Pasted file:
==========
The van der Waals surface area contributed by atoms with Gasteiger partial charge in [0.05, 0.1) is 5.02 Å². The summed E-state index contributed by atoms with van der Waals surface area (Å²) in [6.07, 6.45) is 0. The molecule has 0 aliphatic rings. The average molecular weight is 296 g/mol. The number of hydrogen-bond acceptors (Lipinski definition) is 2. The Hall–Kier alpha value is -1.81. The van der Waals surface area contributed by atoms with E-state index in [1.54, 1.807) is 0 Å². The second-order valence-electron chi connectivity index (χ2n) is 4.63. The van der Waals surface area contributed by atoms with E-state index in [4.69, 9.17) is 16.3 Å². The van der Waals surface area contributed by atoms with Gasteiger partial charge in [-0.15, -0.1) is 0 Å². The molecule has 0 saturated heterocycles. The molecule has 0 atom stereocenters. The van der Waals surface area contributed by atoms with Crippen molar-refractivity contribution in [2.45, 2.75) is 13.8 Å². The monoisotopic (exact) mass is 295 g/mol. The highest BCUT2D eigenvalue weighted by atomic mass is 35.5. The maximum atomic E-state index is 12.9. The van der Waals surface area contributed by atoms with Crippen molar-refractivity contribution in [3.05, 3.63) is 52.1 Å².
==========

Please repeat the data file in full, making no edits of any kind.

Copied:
The van der Waals surface area contributed by atoms with Gasteiger partial charge in [0.05, 0.1) is 5.02 Å². The summed E-state index contributed by atoms with van der Waals surface area (Å²) in [6.07, 6.45) is 0. The molecule has 0 aliphatic rings. The average molecular weight is 296 g/mol. The number of hydrogen-bond acceptors (Lipinski definition) is 2. The Hall–Kier alpha value is -1.81. The van der Waals surface area contributed by atoms with E-state index in [1.54, 1.807) is 0 Å². The second-order valence-electron chi connectivity index (χ2n) is 4.63. The van der Waals surface area contributed by atoms with E-state index in [4.69, 9.17) is 16.3 Å². The van der Waals surface area contributed by atoms with Gasteiger partial charge in [-0.15, -0.1) is 0 Å². The molecule has 0 saturated heterocycles. The molecule has 0 atom stereocenters. The van der Waals surface area contributed by atoms with Crippen molar-refractivity contribution in [2.45, 2.75) is 13.8 Å². The monoisotopic (exact) mass is 295 g/mol. The highest BCUT2D eigenvalue weighted by atomic mass is 35.5. The maximum atomic E-state index is 12.9. The van der Waals surface area contributed by atoms with Crippen molar-refractivity contribution in [3.05, 3.63) is 52.1 Å².